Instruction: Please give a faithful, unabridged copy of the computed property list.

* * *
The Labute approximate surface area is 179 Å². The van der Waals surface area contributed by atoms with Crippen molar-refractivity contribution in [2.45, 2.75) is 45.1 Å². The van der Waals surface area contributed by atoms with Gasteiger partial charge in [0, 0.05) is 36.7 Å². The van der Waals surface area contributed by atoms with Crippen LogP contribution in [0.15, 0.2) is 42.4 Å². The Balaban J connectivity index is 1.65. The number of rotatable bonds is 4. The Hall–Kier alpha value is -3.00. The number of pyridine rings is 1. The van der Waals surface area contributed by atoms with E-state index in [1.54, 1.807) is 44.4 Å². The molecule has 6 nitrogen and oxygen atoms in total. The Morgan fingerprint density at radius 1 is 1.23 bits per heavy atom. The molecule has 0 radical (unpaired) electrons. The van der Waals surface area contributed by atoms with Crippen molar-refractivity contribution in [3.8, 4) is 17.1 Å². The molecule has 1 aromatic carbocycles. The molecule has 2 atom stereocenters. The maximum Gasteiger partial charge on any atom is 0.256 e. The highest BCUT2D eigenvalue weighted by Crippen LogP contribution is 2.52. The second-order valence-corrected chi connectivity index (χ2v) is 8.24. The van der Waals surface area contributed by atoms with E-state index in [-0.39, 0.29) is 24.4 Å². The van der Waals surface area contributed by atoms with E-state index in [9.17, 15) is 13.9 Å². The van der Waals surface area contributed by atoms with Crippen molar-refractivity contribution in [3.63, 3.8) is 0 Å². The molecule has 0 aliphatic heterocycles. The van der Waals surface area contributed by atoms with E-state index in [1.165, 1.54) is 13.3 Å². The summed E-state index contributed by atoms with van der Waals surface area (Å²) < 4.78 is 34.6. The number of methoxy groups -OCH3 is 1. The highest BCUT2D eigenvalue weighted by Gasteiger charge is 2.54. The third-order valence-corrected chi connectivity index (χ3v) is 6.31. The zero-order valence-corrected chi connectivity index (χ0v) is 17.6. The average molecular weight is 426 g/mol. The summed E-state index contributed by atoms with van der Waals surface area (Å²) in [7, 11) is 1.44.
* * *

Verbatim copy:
The Labute approximate surface area is 179 Å². The van der Waals surface area contributed by atoms with Crippen molar-refractivity contribution in [2.45, 2.75) is 45.1 Å². The van der Waals surface area contributed by atoms with Gasteiger partial charge in [0, 0.05) is 36.7 Å². The van der Waals surface area contributed by atoms with Crippen LogP contribution in [0.15, 0.2) is 42.4 Å². The Balaban J connectivity index is 1.65. The number of rotatable bonds is 4. The Hall–Kier alpha value is -3.00. The number of pyridine rings is 1. The van der Waals surface area contributed by atoms with E-state index in [1.54, 1.807) is 44.4 Å². The molecule has 6 nitrogen and oxygen atoms in total. The Morgan fingerprint density at radius 1 is 1.23 bits per heavy atom. The molecule has 0 radical (unpaired) electrons. The van der Waals surface area contributed by atoms with Crippen molar-refractivity contribution in [3.8, 4) is 17.1 Å². The molecule has 1 aromatic carbocycles. The molecule has 2 atom stereocenters. The maximum Gasteiger partial charge on any atom is 0.256 e. The highest BCUT2D eigenvalue weighted by Crippen LogP contribution is 2.52. The second-order valence-corrected chi connectivity index (χ2v) is 8.24. The van der Waals surface area contributed by atoms with E-state index in [-0.39, 0.29) is 24.4 Å². The van der Waals surface area contributed by atoms with E-state index in [9.17, 15) is 13.9 Å². The van der Waals surface area contributed by atoms with Crippen molar-refractivity contribution in [3.63, 3.8) is 0 Å². The molecule has 0 aliphatic heterocycles. The van der Waals surface area contributed by atoms with E-state index in [1.165, 1.54) is 13.3 Å². The summed E-state index contributed by atoms with van der Waals surface area (Å²) < 4.78 is 34.6. The number of methoxy groups -OCH3 is 1. The highest BCUT2D eigenvalue weighted by Gasteiger charge is 2.54. The third-order valence-corrected chi connectivity index (χ3v) is 6.31. The zero-order valence-corrected chi connectivity index (χ0v) is 17.6. The average molecular weight is 426 g/mol. The summed E-state index contributed by atoms with van der Waals surface area (Å²) in [7, 11) is 1.44.